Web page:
I surely think that we’ll be able to live normal lives once this is processed. I am now really focusing on not mentioning it to him, before he starts talking about it.


#9

Haha oh gosh no, nothing really works in Sweden since the welfare system pretty much has collapsed. It’s like Detroit in the US. The largest hospital in Sweden has three GI doctors who are supposed to treat several thousands IBD and PSC patients. If you want to see the doctor in Sweden, it takes a loooooong time.


#10

Shocking. That must feel so stressful. Get a job in Norway and you’ll be in our welfare system pretty quickly… Although I think there’s a difference here between children and adults. We have pretty free access directly to the hospital and monthly check ups there. But we are newly diagnosed.

With this high GGT, can I hope for it to go down?


#11

There is unfortunately no way to predict how this disease progresses. The only things to do is keep living one day at a time, trying not to think too much about it and hope for the best! :slightly_smiling_face:


#12

Annie
Just re the steroids. Hopefully your son is taking them in the mornings. Pred makes you bounce of the ceilings and makes it hard to sleep so the depression and fatigue may be contributed to if he is finding it hard to sleep at night.

When i first got sick I was on 70mg of pred and weened down to about 50 for 2 yrs. (They treated me from crohns but got that wrong as it was UC).

Good luck


#13

Yes, every morning. He’s sleeping quite well.
Spoke to the doctor today. She said his liver-results (blood) are fluctuating, going up at one point, down the other. Only constant is billirubin, well within normal range.
They upped his Imurel hoping for effect. And schedules an Mrcp, new bloodtests and a psychologist for next week.


#14

I’m very sorry for you and your son, Annie! Sounds like he has a great advocate (and Mom). I am hoping for the best for you both!!

Peace, Doug


#15

Thank you. I don’t know what to say. I am not used to be entitled to/justified to people saying they feel sorry for us. It’s work in progress. You probably know what I mean?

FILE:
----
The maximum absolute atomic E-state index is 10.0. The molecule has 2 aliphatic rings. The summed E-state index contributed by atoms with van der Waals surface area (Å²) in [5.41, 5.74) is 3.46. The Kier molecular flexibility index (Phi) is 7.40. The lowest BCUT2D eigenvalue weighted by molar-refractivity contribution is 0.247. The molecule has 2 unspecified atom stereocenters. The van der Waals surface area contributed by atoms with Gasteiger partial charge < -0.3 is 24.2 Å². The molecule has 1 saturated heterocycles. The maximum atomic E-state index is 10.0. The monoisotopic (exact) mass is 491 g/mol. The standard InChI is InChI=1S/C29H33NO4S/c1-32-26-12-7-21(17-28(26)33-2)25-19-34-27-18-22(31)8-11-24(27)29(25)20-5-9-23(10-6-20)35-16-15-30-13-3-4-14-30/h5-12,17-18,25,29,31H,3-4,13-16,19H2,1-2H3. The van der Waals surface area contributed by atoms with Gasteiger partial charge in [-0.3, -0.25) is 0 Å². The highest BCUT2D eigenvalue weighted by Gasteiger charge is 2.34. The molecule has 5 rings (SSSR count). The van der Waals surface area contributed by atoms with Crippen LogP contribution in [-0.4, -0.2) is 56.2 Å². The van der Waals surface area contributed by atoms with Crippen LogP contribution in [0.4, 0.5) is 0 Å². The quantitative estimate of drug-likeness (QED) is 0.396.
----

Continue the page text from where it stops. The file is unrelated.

#16

Annie,
I know you are from Europe and I certainly understand what you mean, but I want you to know that this group of patients and families living with PSC are a group of very loving and compassionate people. The figure of speech “I’m sorry for you…” to many means our heart goes out to you, we are sorry you have to suffer so through these trials of life, we wish we could take your pain so you did not have to bear it alone. It’s not an entitled response, but our hearts of empathy towards you. Please know of all of our continued support and concern for you and your dear son.

Mark


#17

Oh, I really understand that. It’s more the fact that now we are someone that awakens these feelings in people. It’s surrealistic.

I really appreciate all of your comments.


#18

Hello Annie,

Welcome to the group. I’m sorry you had to find us. I commend you for seeking resources to support your son. He is a lucky boy to have you!

My husband’s PSC was discovered when he was a young boy. My in-laws have talk to me about their hearts aching for their son during those early years. They worked tirelessly at keeping up their spirits for him, which allowed him to focus on being a “normal kid”; all the while they suffered in silence. They allowed him to direct the conversation about his condition. He wanted to not talk about it. He wanted to continue to play soccer and that’s it. So that’s what they did. When he needed to take his daily medicines and go to clinic they made it all very normal for him.

As hard as it may be, I hope your family is able to create a sense of normalcy and your son is able to find peace within himself.

Big Hugs,


#19

Thank you Gloria!

Yes, we are finding normal life. We have a heatwave here with temperatures twice of normal and new records. He goes swimming every day after school, plays soccer and hangs with friends. He’s quite happy these days, and we are down to 15 prednisolon and up to 75 imurel (I think you call it Imuran) we stopped by the hospital today with a stool sample for calprotectin. I am really hoping that treating the UC will soothen the psc and aih.

He’s given me credit for backing of the constant focus on desease. Thank you everyone for explaining how important that is.


#20

We (he’s) doing very well at the moment! One month of being in great shape. His bloodtests are coming back better, and lots of energy. Mrcp tomorrow, exiting. Went to a psychotherapist today, (just to check in, to make sure he has the right tools and is coping) and she was impressed by his mental state and reflection. So great, I feel he is in a really good place.